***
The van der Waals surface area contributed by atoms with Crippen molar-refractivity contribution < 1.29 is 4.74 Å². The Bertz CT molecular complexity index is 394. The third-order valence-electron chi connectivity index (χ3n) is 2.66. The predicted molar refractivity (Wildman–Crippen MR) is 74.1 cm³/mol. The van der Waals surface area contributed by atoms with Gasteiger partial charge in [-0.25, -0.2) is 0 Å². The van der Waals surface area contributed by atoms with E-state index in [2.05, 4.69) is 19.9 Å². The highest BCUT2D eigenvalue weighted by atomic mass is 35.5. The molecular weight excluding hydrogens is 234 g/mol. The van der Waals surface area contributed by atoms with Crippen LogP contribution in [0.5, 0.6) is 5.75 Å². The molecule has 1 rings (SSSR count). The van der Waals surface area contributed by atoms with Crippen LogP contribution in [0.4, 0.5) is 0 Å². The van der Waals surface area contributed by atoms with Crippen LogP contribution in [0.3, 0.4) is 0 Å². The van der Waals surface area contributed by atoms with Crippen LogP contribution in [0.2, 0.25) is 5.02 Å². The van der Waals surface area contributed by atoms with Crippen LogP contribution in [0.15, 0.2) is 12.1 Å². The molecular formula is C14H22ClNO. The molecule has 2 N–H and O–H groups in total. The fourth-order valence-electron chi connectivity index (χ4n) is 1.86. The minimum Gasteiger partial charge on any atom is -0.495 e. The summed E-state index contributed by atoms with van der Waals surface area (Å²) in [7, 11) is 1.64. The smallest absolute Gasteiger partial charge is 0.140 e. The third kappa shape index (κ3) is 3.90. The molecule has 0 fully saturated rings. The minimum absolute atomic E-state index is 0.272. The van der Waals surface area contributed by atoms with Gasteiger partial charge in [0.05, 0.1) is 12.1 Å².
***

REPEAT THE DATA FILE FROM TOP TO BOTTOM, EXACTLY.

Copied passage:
The van der Waals surface area contributed by atoms with Crippen molar-refractivity contribution < 1.29 is 4.74 Å². The Bertz CT molecular complexity index is 394. The third-order valence-electron chi connectivity index (χ3n) is 2.66. The predicted molar refractivity (Wildman–Crippen MR) is 74.1 cm³/mol. The van der Waals surface area contributed by atoms with Gasteiger partial charge in [-0.25, -0.2) is 0 Å². The van der Waals surface area contributed by atoms with E-state index in [2.05, 4.69) is 19.9 Å². The highest BCUT2D eigenvalue weighted by atomic mass is 35.5. The molecular weight excluding hydrogens is 234 g/mol. The van der Waals surface area contributed by atoms with Crippen LogP contribution in [0.5, 0.6) is 5.75 Å². The molecule has 1 rings (SSSR count). The van der Waals surface area contributed by atoms with Crippen LogP contribution in [0.4, 0.5) is 0 Å². The van der Waals surface area contributed by atoms with Crippen LogP contribution in [0.3, 0.4) is 0 Å². The van der Waals surface area contributed by atoms with Crippen LogP contribution in [0.2, 0.25) is 5.02 Å². The van der Waals surface area contributed by atoms with Crippen LogP contribution in [0.15, 0.2) is 12.1 Å². The molecular formula is C14H22ClNO. The molecule has 2 N–H and O–H groups in total. The fourth-order valence-electron chi connectivity index (χ4n) is 1.86. The minimum Gasteiger partial charge on any atom is -0.495 e. The summed E-state index contributed by atoms with van der Waals surface area (Å²) in [7, 11) is 1.64. The smallest absolute Gasteiger partial charge is 0.140 e. The third kappa shape index (κ3) is 3.90. The molecule has 0 fully saturated rings. The minimum absolute atomic E-state index is 0.272. The van der Waals surface area contributed by atoms with Gasteiger partial charge in [0.05, 0.1) is 12.1 Å².